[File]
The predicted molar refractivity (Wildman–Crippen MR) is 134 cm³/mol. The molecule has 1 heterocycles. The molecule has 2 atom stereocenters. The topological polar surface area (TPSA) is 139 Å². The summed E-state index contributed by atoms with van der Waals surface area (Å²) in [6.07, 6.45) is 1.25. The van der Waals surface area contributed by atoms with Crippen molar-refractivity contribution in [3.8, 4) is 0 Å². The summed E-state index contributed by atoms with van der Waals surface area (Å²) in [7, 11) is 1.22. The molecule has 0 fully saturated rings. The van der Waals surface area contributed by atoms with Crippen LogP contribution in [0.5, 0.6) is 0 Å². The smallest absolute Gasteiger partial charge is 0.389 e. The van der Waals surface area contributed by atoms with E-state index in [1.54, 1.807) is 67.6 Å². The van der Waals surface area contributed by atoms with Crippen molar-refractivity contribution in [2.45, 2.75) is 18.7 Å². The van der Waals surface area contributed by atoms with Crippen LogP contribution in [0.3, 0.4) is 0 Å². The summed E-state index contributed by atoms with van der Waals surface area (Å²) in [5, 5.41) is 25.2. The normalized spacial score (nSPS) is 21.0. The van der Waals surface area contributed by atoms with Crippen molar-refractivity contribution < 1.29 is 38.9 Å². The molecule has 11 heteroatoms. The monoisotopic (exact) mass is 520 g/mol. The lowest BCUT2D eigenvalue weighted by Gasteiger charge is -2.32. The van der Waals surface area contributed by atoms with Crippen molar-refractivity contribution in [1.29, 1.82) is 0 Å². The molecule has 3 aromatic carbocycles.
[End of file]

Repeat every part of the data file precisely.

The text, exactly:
The predicted molar refractivity (Wildman–Crippen MR) is 134 cm³/mol. The molecule has 1 heterocycles. The molecule has 2 atom stereocenters. The topological polar surface area (TPSA) is 139 Å². The summed E-state index contributed by atoms with van der Waals surface area (Å²) in [6.07, 6.45) is 1.25. The van der Waals surface area contributed by atoms with Crippen molar-refractivity contribution in [3.8, 4) is 0 Å². The summed E-state index contributed by atoms with van der Waals surface area (Å²) in [7, 11) is 1.22. The molecule has 0 fully saturated rings. The van der Waals surface area contributed by atoms with Crippen LogP contribution in [0.5, 0.6) is 0 Å². The smallest absolute Gasteiger partial charge is 0.389 e. The van der Waals surface area contributed by atoms with E-state index in [1.54, 1.807) is 67.6 Å². The van der Waals surface area contributed by atoms with Crippen molar-refractivity contribution in [2.45, 2.75) is 18.7 Å². The van der Waals surface area contributed by atoms with Crippen LogP contribution in [0.3, 0.4) is 0 Å². The summed E-state index contributed by atoms with van der Waals surface area (Å²) in [5, 5.41) is 25.2. The normalized spacial score (nSPS) is 21.0. The van der Waals surface area contributed by atoms with Crippen molar-refractivity contribution < 1.29 is 38.9 Å². The molecule has 11 heteroatoms. The monoisotopic (exact) mass is 520 g/mol. The lowest BCUT2D eigenvalue weighted by Gasteiger charge is -2.32. The van der Waals surface area contributed by atoms with Crippen molar-refractivity contribution in [1.29, 1.82) is 0 Å². The molecule has 3 aromatic carbocycles.